Illuminated heading of Sura al-Mutaffifin, from a single-volume Qur'an, Iran, probably Tabriz, Il-Khanid period, ca. 1330, Museum of Turkish and Islamic Arts, TIEM 487, folio 336a, detail.
Saturday, January 28, 2017, 9:30 am to 4:00 pm, at the Arthur M. Sackler Gallery, 1050 Independence Ave SW, Washington, DC 20013. Attendees will be admitted to the museum before official opening, and be escorted to the ImaginAsia classroom, Sublevel 2.
Teaching about world religions through scriptural, literary, and artistic sources is an excellent way to introduce students to diverse religious traditions and culture. However, using such information in the classroom can often be challenging and confusing. Join fellow educators at a day-long workshop with a focus on Islam, exploring the special exhibition The Art of the Qur’an: Treasures from the Museum of Turkish and Islamic Arts, on view at the Arthur M. Sackler Gallery through February 20, 2017.
The morning sessions focus on guidelines, approaches, and resources for teaching about religions, and the beliefs, practices, and values of Islam as they relate to the Qur'an. An introduction to the upper level of the two-floor exhibition will focus on the nature of the Qur’an and its written and oral expression. The afternoon sessions explore the Qur’an as public art form, featuring illuminated manuscripts from the Arab world, Turkey, Iran and Afghanistan, on view in the lower level. You’ll engage in close looking exercises using creative and reflective strategies you can employ in your classroom and see a specially-designed Arabic calligraphy demonstration. Museum and university faculty include experts on the religious traditions and the arts of the Islamic world.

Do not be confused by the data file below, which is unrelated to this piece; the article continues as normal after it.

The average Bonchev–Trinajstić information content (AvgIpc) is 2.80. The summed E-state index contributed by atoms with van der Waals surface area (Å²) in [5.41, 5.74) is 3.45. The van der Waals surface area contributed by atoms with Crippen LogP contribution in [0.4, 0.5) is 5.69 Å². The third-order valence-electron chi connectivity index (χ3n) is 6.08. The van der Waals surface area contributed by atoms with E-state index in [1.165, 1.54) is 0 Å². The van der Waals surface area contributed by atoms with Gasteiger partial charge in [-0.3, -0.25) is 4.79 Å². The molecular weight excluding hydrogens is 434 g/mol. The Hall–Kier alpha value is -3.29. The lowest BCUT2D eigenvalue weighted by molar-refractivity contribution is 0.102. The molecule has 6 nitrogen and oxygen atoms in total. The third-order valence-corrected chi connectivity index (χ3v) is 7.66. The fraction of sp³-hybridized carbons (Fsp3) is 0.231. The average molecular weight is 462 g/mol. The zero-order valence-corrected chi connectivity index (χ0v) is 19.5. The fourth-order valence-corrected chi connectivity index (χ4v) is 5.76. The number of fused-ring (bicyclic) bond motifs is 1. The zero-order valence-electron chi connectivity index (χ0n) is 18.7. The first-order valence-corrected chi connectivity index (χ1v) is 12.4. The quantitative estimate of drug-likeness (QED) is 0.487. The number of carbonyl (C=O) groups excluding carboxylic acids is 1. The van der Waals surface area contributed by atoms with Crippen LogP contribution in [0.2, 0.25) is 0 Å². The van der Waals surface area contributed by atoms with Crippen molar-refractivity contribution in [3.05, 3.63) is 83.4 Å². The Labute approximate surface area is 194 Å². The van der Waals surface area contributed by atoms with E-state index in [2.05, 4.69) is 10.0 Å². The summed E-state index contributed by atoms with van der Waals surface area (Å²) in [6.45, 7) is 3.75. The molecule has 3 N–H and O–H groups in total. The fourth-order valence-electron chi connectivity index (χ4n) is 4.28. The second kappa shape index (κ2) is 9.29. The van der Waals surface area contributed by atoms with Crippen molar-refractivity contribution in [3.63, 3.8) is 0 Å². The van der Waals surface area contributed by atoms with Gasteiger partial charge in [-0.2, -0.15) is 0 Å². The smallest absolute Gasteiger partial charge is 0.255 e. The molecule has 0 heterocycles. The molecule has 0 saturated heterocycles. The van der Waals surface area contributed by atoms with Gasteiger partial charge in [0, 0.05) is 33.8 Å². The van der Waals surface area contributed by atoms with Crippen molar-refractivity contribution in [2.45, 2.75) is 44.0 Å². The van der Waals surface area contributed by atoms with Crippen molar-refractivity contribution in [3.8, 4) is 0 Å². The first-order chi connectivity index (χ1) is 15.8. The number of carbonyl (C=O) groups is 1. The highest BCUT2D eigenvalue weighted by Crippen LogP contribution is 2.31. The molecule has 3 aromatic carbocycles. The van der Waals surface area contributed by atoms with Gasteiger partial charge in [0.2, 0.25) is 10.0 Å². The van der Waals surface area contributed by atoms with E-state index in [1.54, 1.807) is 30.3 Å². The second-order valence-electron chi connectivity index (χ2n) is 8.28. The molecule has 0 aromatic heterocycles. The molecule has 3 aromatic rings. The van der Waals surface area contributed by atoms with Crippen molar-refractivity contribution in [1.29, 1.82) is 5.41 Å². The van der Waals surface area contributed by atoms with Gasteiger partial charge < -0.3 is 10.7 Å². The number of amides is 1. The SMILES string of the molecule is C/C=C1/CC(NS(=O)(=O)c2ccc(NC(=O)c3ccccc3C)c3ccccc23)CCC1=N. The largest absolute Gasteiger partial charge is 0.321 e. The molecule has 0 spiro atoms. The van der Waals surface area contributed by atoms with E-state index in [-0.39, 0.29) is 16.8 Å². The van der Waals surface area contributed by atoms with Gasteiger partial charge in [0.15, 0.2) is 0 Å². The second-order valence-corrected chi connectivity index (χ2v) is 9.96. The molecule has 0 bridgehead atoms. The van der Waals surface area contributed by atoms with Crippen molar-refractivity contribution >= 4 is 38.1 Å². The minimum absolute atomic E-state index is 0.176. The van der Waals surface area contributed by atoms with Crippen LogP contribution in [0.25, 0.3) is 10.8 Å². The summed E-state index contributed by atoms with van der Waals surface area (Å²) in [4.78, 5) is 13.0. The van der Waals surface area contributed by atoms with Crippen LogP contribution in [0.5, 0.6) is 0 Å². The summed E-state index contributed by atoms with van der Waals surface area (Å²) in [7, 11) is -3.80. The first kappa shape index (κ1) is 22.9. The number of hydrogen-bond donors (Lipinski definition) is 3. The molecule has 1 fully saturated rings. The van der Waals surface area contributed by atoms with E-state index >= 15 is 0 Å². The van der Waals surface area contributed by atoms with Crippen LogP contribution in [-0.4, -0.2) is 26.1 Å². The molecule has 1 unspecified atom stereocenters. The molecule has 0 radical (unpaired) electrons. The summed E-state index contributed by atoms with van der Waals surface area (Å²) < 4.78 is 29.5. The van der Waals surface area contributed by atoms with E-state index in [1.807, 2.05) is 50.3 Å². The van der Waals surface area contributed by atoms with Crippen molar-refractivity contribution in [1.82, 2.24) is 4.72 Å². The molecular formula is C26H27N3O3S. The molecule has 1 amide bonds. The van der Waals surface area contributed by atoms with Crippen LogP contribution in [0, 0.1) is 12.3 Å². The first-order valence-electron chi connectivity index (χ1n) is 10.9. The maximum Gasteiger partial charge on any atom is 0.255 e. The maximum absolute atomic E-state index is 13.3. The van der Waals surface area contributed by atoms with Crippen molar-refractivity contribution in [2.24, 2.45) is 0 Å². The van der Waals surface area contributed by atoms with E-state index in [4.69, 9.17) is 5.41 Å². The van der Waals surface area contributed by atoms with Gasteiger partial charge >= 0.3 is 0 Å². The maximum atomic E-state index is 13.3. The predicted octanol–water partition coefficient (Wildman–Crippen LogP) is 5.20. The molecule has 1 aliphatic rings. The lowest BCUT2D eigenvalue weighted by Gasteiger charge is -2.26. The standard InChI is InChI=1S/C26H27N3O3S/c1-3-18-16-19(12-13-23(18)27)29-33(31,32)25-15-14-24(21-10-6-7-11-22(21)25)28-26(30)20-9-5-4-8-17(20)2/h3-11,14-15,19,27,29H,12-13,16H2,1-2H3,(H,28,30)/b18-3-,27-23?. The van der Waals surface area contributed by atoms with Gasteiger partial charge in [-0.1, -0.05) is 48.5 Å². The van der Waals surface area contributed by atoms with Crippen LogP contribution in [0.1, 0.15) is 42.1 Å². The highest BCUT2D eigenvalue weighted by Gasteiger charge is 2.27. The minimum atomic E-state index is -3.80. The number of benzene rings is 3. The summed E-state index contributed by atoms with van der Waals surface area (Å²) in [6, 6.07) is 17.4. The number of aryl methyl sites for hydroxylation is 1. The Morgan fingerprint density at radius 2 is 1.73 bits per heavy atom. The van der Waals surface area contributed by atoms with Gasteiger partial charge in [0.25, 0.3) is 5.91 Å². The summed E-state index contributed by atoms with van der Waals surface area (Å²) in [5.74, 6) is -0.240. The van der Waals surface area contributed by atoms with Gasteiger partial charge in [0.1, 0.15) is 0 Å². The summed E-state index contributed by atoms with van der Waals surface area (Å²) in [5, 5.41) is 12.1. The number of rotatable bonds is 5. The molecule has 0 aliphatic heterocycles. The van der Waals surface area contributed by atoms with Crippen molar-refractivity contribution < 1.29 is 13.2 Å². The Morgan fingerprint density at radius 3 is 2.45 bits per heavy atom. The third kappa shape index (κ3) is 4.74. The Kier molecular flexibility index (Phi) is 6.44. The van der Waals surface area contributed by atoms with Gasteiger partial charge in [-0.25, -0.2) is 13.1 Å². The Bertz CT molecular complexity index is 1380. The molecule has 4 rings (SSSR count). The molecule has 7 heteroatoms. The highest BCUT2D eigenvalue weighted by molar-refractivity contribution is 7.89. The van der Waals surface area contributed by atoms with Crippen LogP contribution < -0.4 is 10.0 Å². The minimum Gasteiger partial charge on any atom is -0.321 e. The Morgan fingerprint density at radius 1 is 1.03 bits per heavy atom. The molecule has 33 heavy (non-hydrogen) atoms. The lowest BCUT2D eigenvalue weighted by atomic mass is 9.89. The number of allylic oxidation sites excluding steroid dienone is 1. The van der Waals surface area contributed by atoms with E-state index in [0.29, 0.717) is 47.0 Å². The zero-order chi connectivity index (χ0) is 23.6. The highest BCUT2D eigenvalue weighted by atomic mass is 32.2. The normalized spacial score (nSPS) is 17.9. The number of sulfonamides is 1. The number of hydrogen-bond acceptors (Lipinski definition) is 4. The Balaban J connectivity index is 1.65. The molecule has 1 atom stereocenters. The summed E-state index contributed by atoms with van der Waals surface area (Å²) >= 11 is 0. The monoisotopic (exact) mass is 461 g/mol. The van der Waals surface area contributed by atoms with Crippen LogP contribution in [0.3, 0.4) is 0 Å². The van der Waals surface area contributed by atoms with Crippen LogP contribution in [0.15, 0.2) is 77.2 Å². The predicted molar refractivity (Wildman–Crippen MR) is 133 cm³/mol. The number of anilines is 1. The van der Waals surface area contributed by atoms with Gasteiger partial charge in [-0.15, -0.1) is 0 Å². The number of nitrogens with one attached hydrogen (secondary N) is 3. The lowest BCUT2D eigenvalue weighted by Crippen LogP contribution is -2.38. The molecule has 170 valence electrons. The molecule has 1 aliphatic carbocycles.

This landmark exhibition, organized by the Smithsonian’s Freer and Sackler Galleries, in collaboration with the Museum of Turkish and Islamic Arts in Istanbul, tells the individual stories of some of these extraordinary manuscripts, their makers and their owners. Participants will learn how the Qur’an was transformed from an orally transmitted message into a fixed text, transcribed and illuminated by some of the most skilled artists of the Islamic world and treasured and disseminated by sultans and viziers over centuries.
Lunch and resources are provided. K-12 educators from all disciplines and grades are welcome. Space is limited to 25 participants. Registration on a first come, first served basis. Register at THIS LINK.
The workshop is organized by Georgetown University Center for Contemporary Arab Studies and the Arthur M. Sackler Gallery, Smithsonian Institution, and co-sponsored by the Alwaleed bin Talal Center for Muslim-Christian Understanding at Georgetown, and is made possible by Georgetown University's Center for Contemporary Arab Studies and a Title VI grant from the Department of Education, which is funding a National Resource Center on the Middle East at Georgetown.